|Der Himmel lacht! Die Erde jubilieret
|"Church cantata by "J. S. Bach|
"St. Peter und Paul, Weimar, probably the location of the first performance
|Occasion||First Day of "Easter|
|Performed||21 April 1715"Weimar:|
|"Cantata text||"Salomon Franck|
|Chorale||by "Nikolaus Herman|
Der Himmel lacht! Die Erde jubilieret (Heaven laughs! Earth exults), BWV 31,[a] is a "church "cantata by "Johann Sebastian Bach for the first day of "Easter. Bach composed the cantata in "Weimar and first performed it on 21 April 1715.
On 2 March 1714 Bach was appointed concertmaster of the Weimar court capelle of the co-reigning dukes "Wilhelm Ernst and "Ernst August of Saxe-Weimar. As concertmaster, he assumed the principal responsibility for composing new works, specifically cantatas for the Schloßkirche (palace church), on a monthly schedule. Bach composed the cantata for "Easter Sunday in 1715. The prescribed readings for the feast day were from the "First letter to the Corinthians, "Christ is our Easter lamb" (1 Corinthians 5:6–8), and from the "Gospel of Mark, the "Resurrection of Jesus (Mark 16:1–8). The text was written by the Weimar poet "Salomon Franck who published it in Evangelisches Andachts-Opffer (Evangelical Offering of Prayers). The verses consist purely of free poetry and interpret the Easter message, connected to the request to believers to let Jesus also be resurrected within their souls. The final "movement, the last verse of the "chorale "Wenn mein Stündlein vorhanden ist" (When my hour is come) by "Nikolaus Herman, expresses the desire to die, to follow Jesus in resurrection.
Bach first performed the cantata on 21 April 1715. Looking at the rich scoring of three instrumental groups and a five-part choir, "John Eliot Gardiner suggests that the cantata was not performed in the court's small Schloßkirche, but in the town church "St. Peter und Paul, where the ducal family evidently at times attended services. Bach later performed the cantata several times in Leipzig in a slightly modified form. There is proof of performances for the years 1724 and 1731; a further performance in 1735 is probable as well. Since the Weimar tuning of the organ, which served as a reference for the string instruments, was probably a "third higher than the standard tuning tone in Leipzig, Bach had to either leave out the voices of the reed instruments or rewrite them for the Leipzig performances, or to replace the parts by different instruments.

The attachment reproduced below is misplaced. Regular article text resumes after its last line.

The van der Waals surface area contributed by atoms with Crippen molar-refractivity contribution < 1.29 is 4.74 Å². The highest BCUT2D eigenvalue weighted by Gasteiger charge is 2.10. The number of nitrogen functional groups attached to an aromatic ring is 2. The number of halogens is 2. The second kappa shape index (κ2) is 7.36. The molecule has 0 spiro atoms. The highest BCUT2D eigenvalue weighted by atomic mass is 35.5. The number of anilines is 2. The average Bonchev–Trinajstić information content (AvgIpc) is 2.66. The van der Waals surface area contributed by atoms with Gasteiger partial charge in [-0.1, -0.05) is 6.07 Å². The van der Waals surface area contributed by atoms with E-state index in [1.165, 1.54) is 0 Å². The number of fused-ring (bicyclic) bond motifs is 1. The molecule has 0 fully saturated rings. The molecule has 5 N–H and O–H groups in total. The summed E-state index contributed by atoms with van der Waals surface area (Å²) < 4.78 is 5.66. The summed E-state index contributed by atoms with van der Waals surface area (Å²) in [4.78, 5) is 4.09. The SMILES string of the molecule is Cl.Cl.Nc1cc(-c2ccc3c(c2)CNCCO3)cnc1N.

The cantata in nine movements is festively scored for three vocal soloists ("soprano, "tenor and "bass), a five-part choir ("SSATB), three "trumpets, "timpani, three "oboes, "taille (tenor oboe), "bassoon, two "violins, two "violas, two "cellos and "basso continuo. The scoring for five parts in the choir, five parts in the woodwinds and six parts in the strings is unusual.
The festive character of the work is demonstrated by a "sonata with a "fanfare-like introduction, a concerto of the three groups brass, reeds and strings, all divided in many parts. The first choral movement, sung by a five-part chorus, evokes the "celestial laughter and worldly jubilation" of the text, according to "John Eliot Gardiner, who continues:
the dance-propelled rhythms and the trumpet-edged brilliance look forward to the Gloria from the "B minor Mass, even to the slowing down of tempo and silencing of the brass when the words speak of Christ's release from the tomb.
The bass voice announces the resurrection of Jesus in a recitative and continues in an aria, both accompanied only by the continuo. The aria, marked "Molto adagio, praises Jesus as "Prince of life" and "strong fighter".
The higher tenor voice addresses in a recitative the soul to look to the "new life in spirit", followed by a bright aria, accompanied by the strings, which speaks of "der neue Mensch" (the new man), free from sin.
The highest voice, the soprano, sings in the first person as the soul in a recitative, convinced of taking part in the resurrection. In the last aria, soprano and solo oboe in echo-effects contrast with low-lying unison strings, which already anticipate the closing chorale's melody. The hymn is a "death-bed chorale", set for a four-part choir crowned by the soaring trumpet and first violin.